• Treatment
  • October, 2004.

Parents-or one of them-is very aggressive. This imparts to the child a vision of others as potentially hostile.

At least two issues of this journal focus on anxiety disorders:

Social Anxiety & Social Anxiety disorder Social Anxiety

 Silent or public  experiences - This corrodes or distorts the  that is being developed.
Freedom From Fear (FFF)

Freedom From Fear conducts the National Anxiety Disorders Screening Day, founded in 1994, which is a free program to educate the public about anxiety and depressive illnesses and to offer individuals the opportunity to receive a free screening for these illnesses. The last program took place on May 3, 2006. Since its inception, more than 1 million individuals have been screened. The National Association of Social Workers (NASW) co-sponsored this campaign in 2004 in which social worker participants received a packet to assist in conducting the project that included screening instruments, several videos (including “Physical Pain: The Other Side of Anxiety” and “Depression and Afraid of People: Understanding Social Anxiety Disorder,” a CD Rom with mental health fact sheets, and other educational materials.

The Effects of Anxiety: Symptoms, Signs, and Risk Factors

Social anxiety and problematic cannabis use: Evaluating the moderating role of stress reactivity and perceived coping.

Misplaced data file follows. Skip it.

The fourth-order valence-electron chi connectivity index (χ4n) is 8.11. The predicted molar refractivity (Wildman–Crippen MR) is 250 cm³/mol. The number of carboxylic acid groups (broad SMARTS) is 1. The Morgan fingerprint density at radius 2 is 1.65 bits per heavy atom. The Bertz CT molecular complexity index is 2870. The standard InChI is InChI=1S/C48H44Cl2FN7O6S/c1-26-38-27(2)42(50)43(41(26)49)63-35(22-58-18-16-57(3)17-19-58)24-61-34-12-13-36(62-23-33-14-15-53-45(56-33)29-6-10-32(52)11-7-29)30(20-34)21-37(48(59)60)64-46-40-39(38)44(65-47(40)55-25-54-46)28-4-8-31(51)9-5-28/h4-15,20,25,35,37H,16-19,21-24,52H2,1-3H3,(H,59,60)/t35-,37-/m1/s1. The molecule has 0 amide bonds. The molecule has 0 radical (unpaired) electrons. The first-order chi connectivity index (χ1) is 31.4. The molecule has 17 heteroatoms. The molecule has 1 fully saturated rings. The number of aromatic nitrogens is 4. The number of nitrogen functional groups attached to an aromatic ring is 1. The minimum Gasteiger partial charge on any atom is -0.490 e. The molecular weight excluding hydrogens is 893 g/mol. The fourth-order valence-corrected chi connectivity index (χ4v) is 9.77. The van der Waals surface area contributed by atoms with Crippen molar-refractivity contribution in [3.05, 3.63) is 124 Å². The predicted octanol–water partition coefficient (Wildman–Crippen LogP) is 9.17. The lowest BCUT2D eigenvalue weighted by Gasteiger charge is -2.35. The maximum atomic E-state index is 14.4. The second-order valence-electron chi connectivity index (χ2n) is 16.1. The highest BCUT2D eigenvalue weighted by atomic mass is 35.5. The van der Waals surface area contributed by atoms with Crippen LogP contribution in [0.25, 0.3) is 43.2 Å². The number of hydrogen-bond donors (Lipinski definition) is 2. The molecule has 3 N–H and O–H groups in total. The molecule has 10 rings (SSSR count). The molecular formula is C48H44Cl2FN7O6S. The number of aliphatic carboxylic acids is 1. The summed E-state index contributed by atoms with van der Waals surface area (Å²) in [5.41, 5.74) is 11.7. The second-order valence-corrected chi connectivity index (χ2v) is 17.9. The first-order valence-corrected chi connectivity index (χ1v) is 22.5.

AU: Buckner-J-D; Schmidt-N-B; Bobadilla-L; Taylor-J
SO: Behaviour-Research-and-Therapy. 44(7): 1007-1015, July 2006.
Despite epidemiological reports indicating an association between social anxiety disorder (SAD) and cannabis use disorders (CUD), there is a paucity of research exploring the nature of this relationship. The present investigation examined potential moderators of this relationship that are consistent with a tension-reduction model of addiction. Specifically, physiological reactivity to stress and perceived coping with stress were evaluated as moderators of the relation between symptoms of SAD and CUD. Physiological (SCR) and subjective (perceived coping) responses to unpredictable white noise bursts were collected from non-clinical participants (n = 123). Lifetime symptoms of CUD and anxiety disorders were assessed using a structured diagnostic interview. CUD symptomatology was associated with symptoms of SAD but not with symptoms of any other anxiety disorder. Only perceived coping to unpredictable stimuli moderated the relationship between SAD and CUD symptoms. Findings are discussed in the context of tension-reduction models of co-occurring social anxiety and problematic cannabis use. (Journal abstract.)